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World on Track to Meet 2020 Target for Protected Areas on Land and Sea


New Caledonia
New Caledonia: In 2014, New Caledonia designated all of its jurisdictional waters as a marine protected area, encompassing an area of about 1.2 million km2, the largest protected area in the world.

To meet the ten per cent target in areas within national jurisdiction, a further 2.2 million km2 of marine protected areas will be required. In addition, 21.5 million km2 in the high seas need to be protected for the target of 10 per cent to be attained.

Recent increases at sea are mainly due to the establishment of huge areas in waters around Australia, New Caledonia and Britain’s South Georgia and the South Sandwich Islands. In 2014, New Caledonia designated all of its jurisdictional waters as a marine protected area, encompassing an area of about 1.2 million km2, the largest protected area in the world.

If these areas were removed from the global marine statistics, coverage would be halved to only 1.8 per cent of the global ocean area and 4.4 per cent of jurisdictional waters.

Lack of Progress in Other Areas

Protected Planet 2012 highlighted a raft of challenges revolving around management and governance of protected areas, and issued 13 recommendations on how to expand protected areas and better track progress.

Of the priority actions identified, only two were judged by Protected Planet 2014 to have shown good progress: enhancing national reporting to the datasets used to track global progress, and accelerating the targeted expansion of the global protected areas network in terrestrial, inland water and marine areas.

Limited progress was recorded on the other recommendations – which included calls for improved understanding of the benefits of protected areas in supporting biodiversity and ecosystem services, better funding, strengthening local community engagement, and improving the connectivity of protected areas and their integration into surrounding landscapes.

The lack of sustainable financing is a particular area of concern – even though previous UNEP studies have shown that the overall economic benefits of protected areas greatly exceed the cost of managing them.

The financial investment required to establish and effectively manage an expanded protected area network to cover important sites for all wildlife groups by 2020 was estimated in 2012 to be $76.1 billion per year, the report says.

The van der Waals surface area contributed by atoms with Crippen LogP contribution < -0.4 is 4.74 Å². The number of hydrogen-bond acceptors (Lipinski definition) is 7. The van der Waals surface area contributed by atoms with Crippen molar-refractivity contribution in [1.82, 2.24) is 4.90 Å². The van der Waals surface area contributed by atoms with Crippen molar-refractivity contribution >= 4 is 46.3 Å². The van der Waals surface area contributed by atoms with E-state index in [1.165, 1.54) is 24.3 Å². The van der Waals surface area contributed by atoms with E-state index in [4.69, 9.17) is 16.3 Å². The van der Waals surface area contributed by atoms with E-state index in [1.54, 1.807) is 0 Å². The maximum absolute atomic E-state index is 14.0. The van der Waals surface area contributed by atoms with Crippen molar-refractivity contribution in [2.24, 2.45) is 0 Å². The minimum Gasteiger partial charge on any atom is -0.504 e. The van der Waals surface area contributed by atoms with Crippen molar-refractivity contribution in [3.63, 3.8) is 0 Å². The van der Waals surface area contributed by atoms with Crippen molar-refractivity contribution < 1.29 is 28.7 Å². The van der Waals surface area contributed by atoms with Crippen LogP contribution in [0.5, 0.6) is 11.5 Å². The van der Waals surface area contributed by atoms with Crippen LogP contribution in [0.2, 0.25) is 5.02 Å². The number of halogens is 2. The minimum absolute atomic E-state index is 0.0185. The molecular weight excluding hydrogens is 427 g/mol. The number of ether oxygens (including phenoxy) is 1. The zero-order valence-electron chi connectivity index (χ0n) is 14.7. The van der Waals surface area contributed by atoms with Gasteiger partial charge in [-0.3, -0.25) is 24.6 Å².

The report issued key messages and recommendations in these areas of concern to assist policy makers in ensuring the Target 11 is fully met. These include:

Coverage of Biodiversity and Ecosystem Services

In 2013, 22 per cent of Important Bird and Biodiversity Areas and 23 per cent of Alliance for Zero Extinction sites were completely covered by protected areas, and on average less than half of each site was protected. Targeted expansion of protected area networks is needed to include some of these and other key areas on the land, and especially the seas. In addition, coverage of most eco-regions and species is not sufficient. Having a protected area network that adequately covers all important aspects of biodiversity and ecosystems services will require more than 17 per cent of the land and 10 per cent of marine and coastal areas.

Effective Management

Effectively managed protected areas conserve biodiversity and habitats. However, by 2013 only 29 per cent of the total area of nationally designated protected areas had been assessed for management effectiveness. Lack of effective management remains one of the largest problems facing the current global protected area system. More management effectiveness assessments, plus a greater focus on measuring biodiversity and social outcomes, are needed.

Equitable Management

There is weak reporting and little available data on equitable management, both of which need to be strengthened to provide meaningful assessments of how equitable protected areas and other kinds of conservation areas are managed.


Available evidence on corridors indicates they have a positive conservation benefit. Despite a growing number of large connectivity projects, there is little knowledge of the level of connectivity between conservation areas across the wider landscapes and seascapes. Connectivity principles should be better incorporated into national planning and climate change adaptation programmes.

Benefits to People and Nature

Protected areas deliver numerous benefits for people and nature and need to be recognized as a proven and cost-effective natural way to deal with global challenges such as water provision, food security, disaster risk reduction, and climate change mitigation and adaptation. This should be fully acknowledged by integrating protected areas into national planning and decision-making processes across all sectors.

Role in Sustainable Development Goals

Protected area coverage has been used as one of the indicators to track progress towards the Millennium Development Goals. Protected areas, as vital elements of the landscape and models of sustainable development, could play an important role in the establishment and monitoring of the Sustainable Development Goals (SGDs). When the SDGs are agreed, the contribution of protected areas to each goal should be assessed to inform indicator development.


Click here to read/download the full publication, “Protected Planet Report 2014: Tracking Progress towards Global Targets for Protected Areas”.

Click here for UN List of Protected Areas.


Source: UNEP-WCMC.